What’s left to say about CFLs? Plenty.

In the last couple of days, the entire pre-ordained world of politics has been turned upside down following word of Rep. Michele Bachmann’s filing of a bill to delay the phase-out of the manufacture of incandescent bulbs.

Republicans and conservatives are arguing against the environmental impact of CFL, while traditional Democratic and liberal constituencies are saying, “it’s not that bad.” Down is up. Up is down.

To be sure, most of Bachmann’s arguments against CFL light bulbs are moot. Most of what she’s asking for in the way of research and studies was already readily available. But there are two areas where her points — oh, geez, I can hear the blogs now — have merit.

-1- There is an environmental concern with CFLs to at least consider.

-2- For some people, CFLs are a health risk.

Let’s take the second one first, but only because I’ve already written about it here. In the U.K., there’s a phase-out of incandescents. I wrote about it January, long before the millions of you discovered News Cut.

The bulbs are suspected to cause migraines and there’s at least some research that suggests they could contribute to an epileptic attack. In the UK, the BBC reported way back when, some groups are asking that the government still allow incandescents to be sold because of this.

As for number one, yes, there is mercury in CFLs and, no, it can’t be disregarded out of hand. According to the EPA, there are 5 milligrams of mercury in every CFL. According to a story last month by National Public Radio, General Electric says it could be a problem if the CFLs are used on a wide scale, even though manufacturers have reduced mercury content by 87 percent, according to one trade group.

For the record, mercury is also in your car’s HID lamps, streetlights, and the computer monitor on which you’re reading this.

Still, if the concern over the coming phase-out is really the mercury involved in light bulbs, then the CFL still wins out. Popular Mechanics got at this issue in an article last year, which tends to turn the mercury anti-CFL argument on its head.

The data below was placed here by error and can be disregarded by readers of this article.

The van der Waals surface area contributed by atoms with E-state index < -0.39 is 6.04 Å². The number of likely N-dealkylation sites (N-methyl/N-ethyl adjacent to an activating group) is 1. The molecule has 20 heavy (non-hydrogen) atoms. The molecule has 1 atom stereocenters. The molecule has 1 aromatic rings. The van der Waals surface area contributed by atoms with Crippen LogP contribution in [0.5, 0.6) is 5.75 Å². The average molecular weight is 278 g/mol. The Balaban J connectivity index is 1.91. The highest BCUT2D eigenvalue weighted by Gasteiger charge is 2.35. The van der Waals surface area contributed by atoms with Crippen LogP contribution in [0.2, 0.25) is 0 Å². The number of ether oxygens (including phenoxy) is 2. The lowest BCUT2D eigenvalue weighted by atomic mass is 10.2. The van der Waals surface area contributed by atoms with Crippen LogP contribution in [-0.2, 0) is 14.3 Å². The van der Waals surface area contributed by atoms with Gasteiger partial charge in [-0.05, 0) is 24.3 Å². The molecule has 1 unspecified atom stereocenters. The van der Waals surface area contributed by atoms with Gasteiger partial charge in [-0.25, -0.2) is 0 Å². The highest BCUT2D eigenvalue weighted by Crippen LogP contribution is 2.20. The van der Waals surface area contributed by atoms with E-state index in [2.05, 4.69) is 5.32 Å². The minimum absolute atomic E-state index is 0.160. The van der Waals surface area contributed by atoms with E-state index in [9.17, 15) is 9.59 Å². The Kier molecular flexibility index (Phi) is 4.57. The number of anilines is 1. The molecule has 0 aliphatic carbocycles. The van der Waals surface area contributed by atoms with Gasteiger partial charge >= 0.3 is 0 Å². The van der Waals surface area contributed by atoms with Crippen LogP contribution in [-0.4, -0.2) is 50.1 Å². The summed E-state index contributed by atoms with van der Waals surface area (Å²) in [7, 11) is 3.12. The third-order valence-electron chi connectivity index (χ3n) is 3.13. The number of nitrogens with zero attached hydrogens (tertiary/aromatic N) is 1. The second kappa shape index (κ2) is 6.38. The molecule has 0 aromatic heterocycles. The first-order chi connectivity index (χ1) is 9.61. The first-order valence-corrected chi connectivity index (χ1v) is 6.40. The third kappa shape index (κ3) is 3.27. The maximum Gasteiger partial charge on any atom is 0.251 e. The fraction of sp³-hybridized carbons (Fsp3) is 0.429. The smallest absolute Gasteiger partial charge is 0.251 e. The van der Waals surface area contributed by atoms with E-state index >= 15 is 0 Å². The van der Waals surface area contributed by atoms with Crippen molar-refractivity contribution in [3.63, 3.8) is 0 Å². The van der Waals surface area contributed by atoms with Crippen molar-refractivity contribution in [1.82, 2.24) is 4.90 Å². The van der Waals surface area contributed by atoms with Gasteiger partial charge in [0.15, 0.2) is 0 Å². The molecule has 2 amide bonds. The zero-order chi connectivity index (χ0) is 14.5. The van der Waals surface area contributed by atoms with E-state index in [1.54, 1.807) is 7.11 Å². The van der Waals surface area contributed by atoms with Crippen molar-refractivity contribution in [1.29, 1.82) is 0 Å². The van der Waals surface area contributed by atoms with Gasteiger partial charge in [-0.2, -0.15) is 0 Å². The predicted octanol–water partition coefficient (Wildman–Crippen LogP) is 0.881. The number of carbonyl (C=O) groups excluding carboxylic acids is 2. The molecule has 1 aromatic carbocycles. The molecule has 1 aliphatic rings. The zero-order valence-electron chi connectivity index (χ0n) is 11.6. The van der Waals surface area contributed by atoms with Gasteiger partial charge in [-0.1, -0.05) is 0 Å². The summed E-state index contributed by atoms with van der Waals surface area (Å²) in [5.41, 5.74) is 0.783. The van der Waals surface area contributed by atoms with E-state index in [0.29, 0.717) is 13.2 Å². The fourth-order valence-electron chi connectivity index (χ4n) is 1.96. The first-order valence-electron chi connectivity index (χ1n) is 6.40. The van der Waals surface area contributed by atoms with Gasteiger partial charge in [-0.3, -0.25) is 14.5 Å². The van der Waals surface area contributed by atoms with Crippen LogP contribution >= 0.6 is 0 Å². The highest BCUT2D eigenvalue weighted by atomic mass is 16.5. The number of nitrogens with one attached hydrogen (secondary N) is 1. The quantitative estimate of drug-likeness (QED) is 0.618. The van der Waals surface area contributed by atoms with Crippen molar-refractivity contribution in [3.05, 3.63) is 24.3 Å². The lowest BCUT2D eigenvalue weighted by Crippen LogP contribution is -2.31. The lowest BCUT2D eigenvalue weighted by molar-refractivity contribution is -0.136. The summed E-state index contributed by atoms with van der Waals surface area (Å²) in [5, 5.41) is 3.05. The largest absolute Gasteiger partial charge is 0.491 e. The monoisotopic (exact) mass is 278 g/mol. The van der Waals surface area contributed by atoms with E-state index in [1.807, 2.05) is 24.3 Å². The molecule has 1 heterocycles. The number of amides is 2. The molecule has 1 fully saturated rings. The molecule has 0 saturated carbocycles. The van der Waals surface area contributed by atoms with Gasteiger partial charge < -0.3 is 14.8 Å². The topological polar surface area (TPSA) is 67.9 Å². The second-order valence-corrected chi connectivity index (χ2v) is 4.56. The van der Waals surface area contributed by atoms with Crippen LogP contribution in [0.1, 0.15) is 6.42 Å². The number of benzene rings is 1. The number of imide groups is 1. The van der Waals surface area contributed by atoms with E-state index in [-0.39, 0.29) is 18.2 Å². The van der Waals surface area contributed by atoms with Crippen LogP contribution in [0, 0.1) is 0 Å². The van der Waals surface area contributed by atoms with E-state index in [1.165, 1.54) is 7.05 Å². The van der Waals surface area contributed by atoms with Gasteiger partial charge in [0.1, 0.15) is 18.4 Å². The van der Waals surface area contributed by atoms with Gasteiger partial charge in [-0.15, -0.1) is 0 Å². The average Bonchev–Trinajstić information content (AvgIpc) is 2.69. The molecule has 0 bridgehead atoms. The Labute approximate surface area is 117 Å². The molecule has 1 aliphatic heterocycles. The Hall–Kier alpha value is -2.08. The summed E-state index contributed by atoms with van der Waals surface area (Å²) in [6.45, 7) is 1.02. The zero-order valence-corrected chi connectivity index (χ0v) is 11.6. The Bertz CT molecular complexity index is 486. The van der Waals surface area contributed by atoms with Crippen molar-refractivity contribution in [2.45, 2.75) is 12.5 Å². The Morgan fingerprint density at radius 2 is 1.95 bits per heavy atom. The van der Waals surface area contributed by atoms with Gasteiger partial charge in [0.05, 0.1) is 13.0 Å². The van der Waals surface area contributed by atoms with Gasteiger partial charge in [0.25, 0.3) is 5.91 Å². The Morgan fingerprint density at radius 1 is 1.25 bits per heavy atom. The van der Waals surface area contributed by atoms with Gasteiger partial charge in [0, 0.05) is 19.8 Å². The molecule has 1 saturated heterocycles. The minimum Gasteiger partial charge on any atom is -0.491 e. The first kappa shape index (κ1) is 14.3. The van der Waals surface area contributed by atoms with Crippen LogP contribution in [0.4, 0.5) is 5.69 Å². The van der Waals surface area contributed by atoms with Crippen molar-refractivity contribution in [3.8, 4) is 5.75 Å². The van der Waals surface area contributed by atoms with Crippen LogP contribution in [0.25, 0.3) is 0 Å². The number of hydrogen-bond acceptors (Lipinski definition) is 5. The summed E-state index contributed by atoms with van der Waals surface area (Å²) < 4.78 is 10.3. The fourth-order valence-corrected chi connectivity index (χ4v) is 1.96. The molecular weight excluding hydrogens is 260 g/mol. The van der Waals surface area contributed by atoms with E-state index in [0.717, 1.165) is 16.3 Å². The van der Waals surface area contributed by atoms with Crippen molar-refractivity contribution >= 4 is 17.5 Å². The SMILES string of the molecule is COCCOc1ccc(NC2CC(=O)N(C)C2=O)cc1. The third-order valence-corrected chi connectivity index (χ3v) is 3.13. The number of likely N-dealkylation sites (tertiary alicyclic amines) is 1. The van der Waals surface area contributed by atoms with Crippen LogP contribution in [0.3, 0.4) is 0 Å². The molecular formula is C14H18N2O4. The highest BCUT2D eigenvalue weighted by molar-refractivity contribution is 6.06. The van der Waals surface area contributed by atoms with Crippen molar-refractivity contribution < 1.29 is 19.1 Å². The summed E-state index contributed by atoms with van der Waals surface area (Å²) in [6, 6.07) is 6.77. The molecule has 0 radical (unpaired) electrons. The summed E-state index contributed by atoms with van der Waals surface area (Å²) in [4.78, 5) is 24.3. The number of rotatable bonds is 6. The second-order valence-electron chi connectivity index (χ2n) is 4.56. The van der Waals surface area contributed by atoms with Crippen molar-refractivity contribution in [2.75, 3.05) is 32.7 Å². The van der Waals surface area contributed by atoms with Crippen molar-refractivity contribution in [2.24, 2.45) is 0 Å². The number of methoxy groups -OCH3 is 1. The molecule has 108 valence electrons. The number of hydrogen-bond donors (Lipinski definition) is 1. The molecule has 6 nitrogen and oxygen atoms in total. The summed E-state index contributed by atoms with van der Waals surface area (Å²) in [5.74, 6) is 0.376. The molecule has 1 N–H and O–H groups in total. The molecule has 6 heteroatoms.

About 50 percent of the electricity produced in the U.S. is generated by coal-fired power plants. When coal burns to produce electricity, mercury naturally contained in the coal releases into the air. In 2006, coal-fired power plants produced 1,971 billion kilowatt hours (kwh) of electricity, emitting 50.7 tons of mercury into the air–the equivalent amount of mercury contained in more than 9 billion CFLs (the bulbs emit zero mercury when in use or being handled).

Approximately 0.0234 mg of mercury–plus carbon dioxide, sulfur dioxide and nitrogen oxide–releases into the air per 1 kwh of electricity that a coal-fired power plant generates. Over the 7500-hour average range of one CFL, then, a plant will emit 13.16 mg of mercury to sustain a 75-watt incandescent bulb but only 3.51 mg of mercury to sustain a 20-watt CFL (the lightning equivalent of a 75-watt traditional bulb). Even if the mercury contained in a CFL was directly released into the atmosphere, an incandescent would still contribute 4.65 more milligrams of mercury into the environment over its lifetime.

CFLs should be disposed of at a county hazardous waste site. The problem is that they often don’t make it there. They break while people are changing them or throwing them out. You can find cleanup suggestions here.

The brouhaha the story has caused is fascinating. Overall, the issue has been stretched a bit too tight to fit a political argument. It’s not always a bad thing if government steps in to dictate a standard in the public interest. And, in the most honest moments, most people understand that. Otherwise, there’d be a bigger clamor for the right to buy toys painted with lead.